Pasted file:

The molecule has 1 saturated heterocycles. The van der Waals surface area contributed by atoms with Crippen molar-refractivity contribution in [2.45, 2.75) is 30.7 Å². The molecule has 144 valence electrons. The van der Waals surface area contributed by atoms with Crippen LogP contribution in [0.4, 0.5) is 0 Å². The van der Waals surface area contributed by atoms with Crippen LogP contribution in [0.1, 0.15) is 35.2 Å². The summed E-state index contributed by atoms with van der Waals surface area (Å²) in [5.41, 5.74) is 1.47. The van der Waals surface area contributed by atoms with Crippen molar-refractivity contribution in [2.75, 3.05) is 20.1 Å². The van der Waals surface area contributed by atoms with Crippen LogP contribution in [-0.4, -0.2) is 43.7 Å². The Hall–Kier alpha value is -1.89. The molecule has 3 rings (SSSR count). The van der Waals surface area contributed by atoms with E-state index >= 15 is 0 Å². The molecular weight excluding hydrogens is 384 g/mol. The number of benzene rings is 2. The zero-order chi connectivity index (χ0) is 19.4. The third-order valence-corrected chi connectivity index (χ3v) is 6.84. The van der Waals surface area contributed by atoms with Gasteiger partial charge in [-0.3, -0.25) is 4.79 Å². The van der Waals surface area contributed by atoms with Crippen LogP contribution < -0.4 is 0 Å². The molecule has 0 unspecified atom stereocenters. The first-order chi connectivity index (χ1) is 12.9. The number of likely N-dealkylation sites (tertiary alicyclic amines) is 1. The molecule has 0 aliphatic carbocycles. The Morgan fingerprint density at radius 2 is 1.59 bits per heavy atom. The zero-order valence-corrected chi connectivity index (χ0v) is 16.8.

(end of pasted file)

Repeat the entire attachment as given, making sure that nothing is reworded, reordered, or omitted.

The molecule has 1 saturated heterocycles. The van der Waals surface area contributed by atoms with Crippen molar-refractivity contribution in [2.45, 2.75) is 30.7 Å². The molecule has 144 valence electrons. The van der Waals surface area contributed by atoms with Crippen LogP contribution in [0.4, 0.5) is 0 Å². The van der Waals surface area contributed by atoms with Crippen LogP contribution in [0.1, 0.15) is 35.2 Å². The summed E-state index contributed by atoms with van der Waals surface area (Å²) in [5.41, 5.74) is 1.47. The van der Waals surface area contributed by atoms with Crippen molar-refractivity contribution in [2.75, 3.05) is 20.1 Å². The van der Waals surface area contributed by atoms with Crippen LogP contribution in [-0.4, -0.2) is 43.7 Å². The Hall–Kier alpha value is -1.89. The molecule has 3 rings (SSSR count). The van der Waals surface area contributed by atoms with E-state index >= 15 is 0 Å². The molecular weight excluding hydrogens is 384 g/mol. The number of benzene rings is 2. The zero-order chi connectivity index (χ0) is 19.4. The third-order valence-corrected chi connectivity index (χ3v) is 6.84. The van der Waals surface area contributed by atoms with Gasteiger partial charge in [-0.3, -0.25) is 4.79 Å². The van der Waals surface area contributed by atoms with Crippen LogP contribution < -0.4 is 0 Å². The molecule has 0 unspecified atom stereocenters. The first-order chi connectivity index (χ1) is 12.9. The number of likely N-dealkylation sites (tertiary alicyclic amines) is 1. The molecule has 0 aliphatic carbocycles. The Morgan fingerprint density at radius 2 is 1.59 bits per heavy atom. The zero-order valence-corrected chi connectivity index (χ0v) is 16.8.